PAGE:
Jim Hanna joins Microsoft’s cloud group to ensure sustainability in its data center growth
Microsoft has appointed former Starbucks director of environmental affairs Jim Hanna to a newly created role, to ensure that its push to create numerous data centers to compete with Amazon Web Services (AWS) meets the highest sustainability practices.
The company wants to ensure that its strategy to increase datacenter capacity and make its Azure services more widely available around the world does not make it lose focus on the environmental impact this creates. As a high profile company, Microsoft is well aware that environmentalists are monitoring the growth of datacenters and wants to be seen to be as green as possible.
Source: Microsoft / DCD
As director for datacenter sustainability, Hanna will work with the Microsoft Cloud Infrastructure and Operations (MCIO) team. This will include Brian Janous, director of energy strategy, and TJ DiCaprio, senior director of environmental sustainability.
The new post is an important part of a substantial investment drive intended to break AWS’ dominance in cloud services. Azure has taken longer to bite than Microsoft expected but, now that it has gained traction, the company apparently feels it is time to take the initiative and turn the heat up on Amazon.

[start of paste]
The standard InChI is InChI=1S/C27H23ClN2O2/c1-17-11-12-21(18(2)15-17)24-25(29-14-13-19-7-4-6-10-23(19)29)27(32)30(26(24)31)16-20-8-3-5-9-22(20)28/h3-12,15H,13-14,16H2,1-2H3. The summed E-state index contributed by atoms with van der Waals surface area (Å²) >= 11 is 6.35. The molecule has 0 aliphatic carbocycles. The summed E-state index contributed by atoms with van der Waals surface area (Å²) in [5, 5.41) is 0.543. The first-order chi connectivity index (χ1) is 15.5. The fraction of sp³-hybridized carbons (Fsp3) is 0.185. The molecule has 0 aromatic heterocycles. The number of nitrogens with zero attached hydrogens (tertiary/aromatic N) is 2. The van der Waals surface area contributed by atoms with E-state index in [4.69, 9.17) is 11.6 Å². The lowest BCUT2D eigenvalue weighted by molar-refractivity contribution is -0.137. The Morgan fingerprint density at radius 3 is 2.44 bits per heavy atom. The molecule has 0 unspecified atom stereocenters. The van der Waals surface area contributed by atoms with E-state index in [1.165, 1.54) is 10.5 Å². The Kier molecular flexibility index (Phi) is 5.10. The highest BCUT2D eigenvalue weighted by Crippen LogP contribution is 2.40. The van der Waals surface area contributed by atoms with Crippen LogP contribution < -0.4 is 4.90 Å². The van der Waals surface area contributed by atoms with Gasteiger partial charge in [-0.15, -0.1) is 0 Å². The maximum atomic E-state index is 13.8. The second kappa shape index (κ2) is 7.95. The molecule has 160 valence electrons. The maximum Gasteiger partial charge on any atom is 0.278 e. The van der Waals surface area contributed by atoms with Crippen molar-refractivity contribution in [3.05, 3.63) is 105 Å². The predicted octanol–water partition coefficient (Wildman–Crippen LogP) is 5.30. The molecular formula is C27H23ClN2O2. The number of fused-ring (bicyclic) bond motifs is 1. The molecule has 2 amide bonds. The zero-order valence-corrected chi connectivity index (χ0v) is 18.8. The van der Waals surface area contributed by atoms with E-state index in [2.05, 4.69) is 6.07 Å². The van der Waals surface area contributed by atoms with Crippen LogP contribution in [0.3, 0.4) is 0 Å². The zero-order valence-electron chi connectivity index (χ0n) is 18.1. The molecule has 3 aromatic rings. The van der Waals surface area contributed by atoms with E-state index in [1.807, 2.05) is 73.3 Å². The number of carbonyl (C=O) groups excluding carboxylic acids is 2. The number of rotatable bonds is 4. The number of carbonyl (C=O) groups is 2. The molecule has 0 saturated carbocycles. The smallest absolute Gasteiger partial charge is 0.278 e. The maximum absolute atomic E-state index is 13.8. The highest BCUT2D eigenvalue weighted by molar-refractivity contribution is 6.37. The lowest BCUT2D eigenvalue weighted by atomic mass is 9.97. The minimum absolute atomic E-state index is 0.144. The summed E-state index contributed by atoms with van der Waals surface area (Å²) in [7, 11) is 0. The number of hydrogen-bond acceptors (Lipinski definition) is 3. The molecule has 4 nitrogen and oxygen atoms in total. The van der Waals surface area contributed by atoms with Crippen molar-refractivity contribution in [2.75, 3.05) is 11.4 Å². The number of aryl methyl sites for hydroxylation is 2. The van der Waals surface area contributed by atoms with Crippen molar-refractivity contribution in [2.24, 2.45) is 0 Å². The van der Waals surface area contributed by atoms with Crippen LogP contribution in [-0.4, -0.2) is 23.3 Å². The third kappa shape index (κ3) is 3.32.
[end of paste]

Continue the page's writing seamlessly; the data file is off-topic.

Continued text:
There is also the supporting infrastructure for Microsoft services such as Live and Office 360 to be catered for. Even so, last year’s third quarter spend by Microsoft on datacenter expansion was estimated to be just over half of Google’s budget.
Rob Bernard, Microsoft’s chief environmental strategist, said, “Jim’s addition to our team is part of our ongoing commitment to strengthen Microsoft’s work to make our data centers more sustainable. As we’ve discussed over the past year, Microsoft is committed to building the most hyperscale public cloud that operates around the world in more regions than anyone else.”
At Starbucks, Hanna was in charge of shaping the company’s sustainability policies in its supply chain, and reducing its energy and water usage.